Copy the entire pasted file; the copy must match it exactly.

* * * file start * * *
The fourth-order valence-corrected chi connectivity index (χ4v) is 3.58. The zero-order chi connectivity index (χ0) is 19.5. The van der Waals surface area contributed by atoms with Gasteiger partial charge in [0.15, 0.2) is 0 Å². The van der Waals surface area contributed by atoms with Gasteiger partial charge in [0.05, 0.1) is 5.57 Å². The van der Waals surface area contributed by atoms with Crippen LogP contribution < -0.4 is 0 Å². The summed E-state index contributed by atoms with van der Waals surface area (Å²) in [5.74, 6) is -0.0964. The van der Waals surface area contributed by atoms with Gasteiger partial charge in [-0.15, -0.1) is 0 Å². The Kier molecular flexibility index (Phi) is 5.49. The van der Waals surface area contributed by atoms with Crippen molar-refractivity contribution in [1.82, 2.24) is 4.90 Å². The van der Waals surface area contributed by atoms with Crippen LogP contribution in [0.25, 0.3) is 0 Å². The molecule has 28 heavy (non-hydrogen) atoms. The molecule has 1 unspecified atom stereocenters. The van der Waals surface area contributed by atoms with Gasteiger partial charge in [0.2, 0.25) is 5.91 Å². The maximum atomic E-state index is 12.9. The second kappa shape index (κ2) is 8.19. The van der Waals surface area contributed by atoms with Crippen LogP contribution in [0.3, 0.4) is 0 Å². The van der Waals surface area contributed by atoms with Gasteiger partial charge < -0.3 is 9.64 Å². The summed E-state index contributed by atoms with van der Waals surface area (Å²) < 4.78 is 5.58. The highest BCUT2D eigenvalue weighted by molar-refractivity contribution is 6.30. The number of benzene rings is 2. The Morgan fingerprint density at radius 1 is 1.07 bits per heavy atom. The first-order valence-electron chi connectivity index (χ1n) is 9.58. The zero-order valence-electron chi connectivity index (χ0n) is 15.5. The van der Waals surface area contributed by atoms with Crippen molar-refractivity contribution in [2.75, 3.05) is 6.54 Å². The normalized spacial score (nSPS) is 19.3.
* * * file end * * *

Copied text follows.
The fourth-order valence-corrected chi connectivity index (χ4v) is 3.58. The zero-order chi connectivity index (χ0) is 19.5. The van der Waals surface area contributed by atoms with Gasteiger partial charge in [0.15, 0.2) is 0 Å². The van der Waals surface area contributed by atoms with Gasteiger partial charge in [0.05, 0.1) is 5.57 Å². The van der Waals surface area contributed by atoms with Crippen LogP contribution < -0.4 is 0 Å². The summed E-state index contributed by atoms with van der Waals surface area (Å²) in [5.74, 6) is -0.0964. The van der Waals surface area contributed by atoms with Gasteiger partial charge in [-0.15, -0.1) is 0 Å². The Kier molecular flexibility index (Phi) is 5.49. The van der Waals surface area contributed by atoms with Crippen molar-refractivity contribution in [1.82, 2.24) is 4.90 Å². The van der Waals surface area contributed by atoms with Crippen LogP contribution in [0.25, 0.3) is 0 Å². The molecule has 28 heavy (non-hydrogen) atoms. The molecule has 1 unspecified atom stereocenters. The van der Waals surface area contributed by atoms with Gasteiger partial charge in [0.2, 0.25) is 5.91 Å². The maximum atomic E-state index is 12.9. The second kappa shape index (κ2) is 8.19. The van der Waals surface area contributed by atoms with Crippen LogP contribution in [0.3, 0.4) is 0 Å². The van der Waals surface area contributed by atoms with Gasteiger partial charge < -0.3 is 9.64 Å². The summed E-state index contributed by atoms with van der Waals surface area (Å²) < 4.78 is 5.58. The highest BCUT2D eigenvalue weighted by molar-refractivity contribution is 6.30. The number of benzene rings is 2. The Morgan fingerprint density at radius 1 is 1.07 bits per heavy atom. The first-order valence-electron chi connectivity index (χ1n) is 9.58. The zero-order valence-electron chi connectivity index (χ0n) is 15.5. The van der Waals surface area contributed by atoms with Crippen molar-refractivity contribution in [2.75, 3.05) is 6.54 Å². The normalized spacial score (nSPS) is 19.3.